Discussions will start with amendments to Clause 83 which looks at changes to the Bail Act 1976.
Members are then expected to move on to debate conditions for children on remand with changes to Clause 86.
A group of amendments, starting with 178ZBC, examines youth detention accommodation and 'arrangements when a child is remanded to youth detention accommodation'.
Read all member's suggestions for change in the ninth marshalled list of amendments.
Catch up on committee day eight
The day's discussions started with amendments to Clause 61 looking at 'duty to give reasons for and to explain effect of sentence'. Lord Wigley (Plaid Cymru) presented Amendments 175 and 176 on behalf of Baroness Gould (Labour), which would require courts to ask for a social history of an offender and to consider the effects that sentencing has on dependents.
Lord McNally (Liberal Democrat) responded on behalf of the government saying: 'The Criminal Justice Act 2003 sets out when a court must or should request a report. Amendment 175 does not address those provisions, which relate to the duty to explain a sentence after it has been decided.' Amendment 75 was withdrawn and 176 not moved.
Baroness Linklater of Butterstone (Liberal Democrat) moved Amendment 176ZAA calling for a new clause which: 'would address the crucial issue of ensuring greater awareness of, and confidence in, the local programmes and provision available to magistrates when they make sentencing decisions. It would require that the Lord Chancellor should ensure that a process was established by which each probation trust liaised with its local court to inform it of the programmes that it provided and gave it opportunities to observe them'. After lengthy debate the amendment was withdrawn until report stage (the next stage of the bill).
Further amendments discussing alcohol monitoring requirements and the length of time needed for alcohol treatment were also withdrawn until report stage.
Read all members' suggestions for changes to the bill in the eighth marshalled list of amendments.
The bill's progress so far
The previous stage of this bill to be completed in the Lords was the second reading, which took place on 21 November 2011.
Some key areas of the bill:
- The bill takes certain types of case out of scope for legal aid funding and provides that cases would not be eligible for funding unless specified in the bill.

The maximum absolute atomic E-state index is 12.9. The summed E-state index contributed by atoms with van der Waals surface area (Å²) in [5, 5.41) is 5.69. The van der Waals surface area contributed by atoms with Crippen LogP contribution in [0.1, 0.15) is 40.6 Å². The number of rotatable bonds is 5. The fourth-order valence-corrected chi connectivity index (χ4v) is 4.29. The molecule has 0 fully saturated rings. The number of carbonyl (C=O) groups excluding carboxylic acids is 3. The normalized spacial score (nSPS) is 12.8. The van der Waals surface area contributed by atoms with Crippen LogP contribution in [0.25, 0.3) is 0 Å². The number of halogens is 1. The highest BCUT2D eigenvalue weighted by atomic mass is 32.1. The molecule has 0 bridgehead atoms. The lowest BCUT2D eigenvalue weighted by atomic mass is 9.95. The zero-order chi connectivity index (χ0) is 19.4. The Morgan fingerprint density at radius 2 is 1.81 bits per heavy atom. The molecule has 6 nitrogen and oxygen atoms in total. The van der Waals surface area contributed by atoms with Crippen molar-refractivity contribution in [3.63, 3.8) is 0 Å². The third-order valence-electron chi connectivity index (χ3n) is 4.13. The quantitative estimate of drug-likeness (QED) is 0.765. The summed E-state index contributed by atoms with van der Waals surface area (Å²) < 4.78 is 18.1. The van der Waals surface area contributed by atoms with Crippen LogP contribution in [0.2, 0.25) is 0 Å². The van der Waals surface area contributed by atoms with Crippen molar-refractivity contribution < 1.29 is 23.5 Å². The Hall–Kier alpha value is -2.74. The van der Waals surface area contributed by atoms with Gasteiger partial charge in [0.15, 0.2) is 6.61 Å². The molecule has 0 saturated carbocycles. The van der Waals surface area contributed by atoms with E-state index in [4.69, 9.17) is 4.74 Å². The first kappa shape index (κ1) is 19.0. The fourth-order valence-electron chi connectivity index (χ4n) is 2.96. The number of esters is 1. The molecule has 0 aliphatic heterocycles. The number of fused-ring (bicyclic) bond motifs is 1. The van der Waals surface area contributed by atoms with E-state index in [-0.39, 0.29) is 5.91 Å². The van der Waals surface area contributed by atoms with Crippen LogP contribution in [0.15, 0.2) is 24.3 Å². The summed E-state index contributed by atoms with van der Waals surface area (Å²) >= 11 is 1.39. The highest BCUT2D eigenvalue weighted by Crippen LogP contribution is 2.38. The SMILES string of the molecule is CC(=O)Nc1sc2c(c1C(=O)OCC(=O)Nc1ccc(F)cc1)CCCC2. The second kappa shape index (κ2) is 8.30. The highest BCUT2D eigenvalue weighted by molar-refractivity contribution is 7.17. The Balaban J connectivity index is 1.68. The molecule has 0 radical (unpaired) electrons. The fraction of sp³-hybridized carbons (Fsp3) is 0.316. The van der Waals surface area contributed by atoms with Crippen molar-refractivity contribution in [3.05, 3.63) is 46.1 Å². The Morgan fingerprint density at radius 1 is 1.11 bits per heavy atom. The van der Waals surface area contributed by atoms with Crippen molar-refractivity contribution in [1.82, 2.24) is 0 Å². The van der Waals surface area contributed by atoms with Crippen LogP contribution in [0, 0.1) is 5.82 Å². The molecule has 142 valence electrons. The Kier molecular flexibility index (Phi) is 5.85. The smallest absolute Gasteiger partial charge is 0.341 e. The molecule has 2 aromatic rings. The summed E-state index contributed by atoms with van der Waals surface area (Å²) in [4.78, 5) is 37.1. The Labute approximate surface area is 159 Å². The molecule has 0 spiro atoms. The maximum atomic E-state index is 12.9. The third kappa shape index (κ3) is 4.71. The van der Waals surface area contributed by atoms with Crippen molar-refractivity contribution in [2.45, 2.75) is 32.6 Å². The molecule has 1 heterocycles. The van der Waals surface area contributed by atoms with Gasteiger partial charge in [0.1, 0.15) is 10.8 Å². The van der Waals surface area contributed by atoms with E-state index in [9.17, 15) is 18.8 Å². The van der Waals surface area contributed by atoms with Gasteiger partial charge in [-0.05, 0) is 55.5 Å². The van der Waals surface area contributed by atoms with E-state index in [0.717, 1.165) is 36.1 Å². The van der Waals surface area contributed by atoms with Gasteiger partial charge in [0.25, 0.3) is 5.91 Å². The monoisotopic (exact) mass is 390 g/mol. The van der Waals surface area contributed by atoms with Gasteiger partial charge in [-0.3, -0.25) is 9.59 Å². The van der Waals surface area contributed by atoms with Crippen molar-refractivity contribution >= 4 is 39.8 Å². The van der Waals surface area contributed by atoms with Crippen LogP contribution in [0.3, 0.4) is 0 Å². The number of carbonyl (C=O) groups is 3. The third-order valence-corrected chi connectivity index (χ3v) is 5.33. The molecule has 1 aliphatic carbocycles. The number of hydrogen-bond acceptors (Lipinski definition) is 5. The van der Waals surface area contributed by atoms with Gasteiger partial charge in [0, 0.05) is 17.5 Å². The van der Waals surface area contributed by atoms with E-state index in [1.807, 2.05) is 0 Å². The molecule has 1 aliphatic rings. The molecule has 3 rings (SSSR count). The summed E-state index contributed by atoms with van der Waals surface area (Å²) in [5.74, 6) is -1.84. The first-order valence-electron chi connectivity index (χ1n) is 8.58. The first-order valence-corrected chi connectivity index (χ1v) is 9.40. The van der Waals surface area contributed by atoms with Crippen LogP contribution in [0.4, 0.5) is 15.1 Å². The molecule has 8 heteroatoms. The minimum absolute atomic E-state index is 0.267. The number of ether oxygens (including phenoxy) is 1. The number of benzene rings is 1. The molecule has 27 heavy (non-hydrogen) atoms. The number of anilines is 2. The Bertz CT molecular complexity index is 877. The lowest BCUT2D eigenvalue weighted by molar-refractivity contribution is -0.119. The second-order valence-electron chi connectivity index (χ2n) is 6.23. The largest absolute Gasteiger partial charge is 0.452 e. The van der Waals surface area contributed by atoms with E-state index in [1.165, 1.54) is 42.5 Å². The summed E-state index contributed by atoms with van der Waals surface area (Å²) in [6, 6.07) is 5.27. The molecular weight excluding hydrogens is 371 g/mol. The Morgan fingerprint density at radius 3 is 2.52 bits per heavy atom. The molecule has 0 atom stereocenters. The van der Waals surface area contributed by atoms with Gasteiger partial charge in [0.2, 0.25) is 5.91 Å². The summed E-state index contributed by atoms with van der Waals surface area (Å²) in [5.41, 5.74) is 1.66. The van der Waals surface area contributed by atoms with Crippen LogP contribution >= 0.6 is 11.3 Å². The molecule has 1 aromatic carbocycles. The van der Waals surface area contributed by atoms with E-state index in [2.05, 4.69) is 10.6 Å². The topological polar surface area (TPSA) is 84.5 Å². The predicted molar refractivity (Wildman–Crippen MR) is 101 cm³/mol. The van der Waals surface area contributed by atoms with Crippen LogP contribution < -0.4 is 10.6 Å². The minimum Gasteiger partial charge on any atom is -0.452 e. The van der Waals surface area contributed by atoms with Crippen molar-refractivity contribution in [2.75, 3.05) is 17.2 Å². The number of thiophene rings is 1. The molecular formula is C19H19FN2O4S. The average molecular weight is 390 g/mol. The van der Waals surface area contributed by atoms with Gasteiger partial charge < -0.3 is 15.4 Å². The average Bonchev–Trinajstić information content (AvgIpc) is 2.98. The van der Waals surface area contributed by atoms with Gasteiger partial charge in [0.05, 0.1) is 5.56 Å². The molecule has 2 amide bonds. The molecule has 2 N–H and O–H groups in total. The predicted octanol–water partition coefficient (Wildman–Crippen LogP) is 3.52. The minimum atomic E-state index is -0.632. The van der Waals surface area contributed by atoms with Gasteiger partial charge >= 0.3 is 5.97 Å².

- It abolishes the Legal Services Commission.
- It makes various provisions in respect of civil litigation funding and costs, taking forward the recommendations of the Jackson Review.
- It makes changes to sentencing provisions, giving courts an express duty (rather than the current power) to consider making compensation orders where victims have suffered harm or loss, reducing the detailed requirements on courts when they give reasons for a sentence, allowing courts to suspend sentences of up to two years rather than 12 months and amending the court’s power to suspend a prison sentence.
- It introduces new powers to allow curfews to be imposed for more hours in the day and for up to 12 months rather than the current six.
What is the committee stage?
During committee stage, detailed line-by-line examination of separate clauses and schedules of the bill takes place. Any member of the Lords can take part. It can last for one or two days to eight or more. This stage usually starts no fewer than two weeks after the second reading.
The day before committee stage starts, amendments (proposals for change) are published in order in a Marshalled List. Amendments on related subjects are grouped together and a 'groupings of amendments' is published on the day. Lords must agree to every clause of the bill and vote on the amendments. All proposed amendments can be discussed and there is no time limit for discussion.
After the committee stage, the bill is reprinted with all the agreed amendments and is moved to report stage for further examination.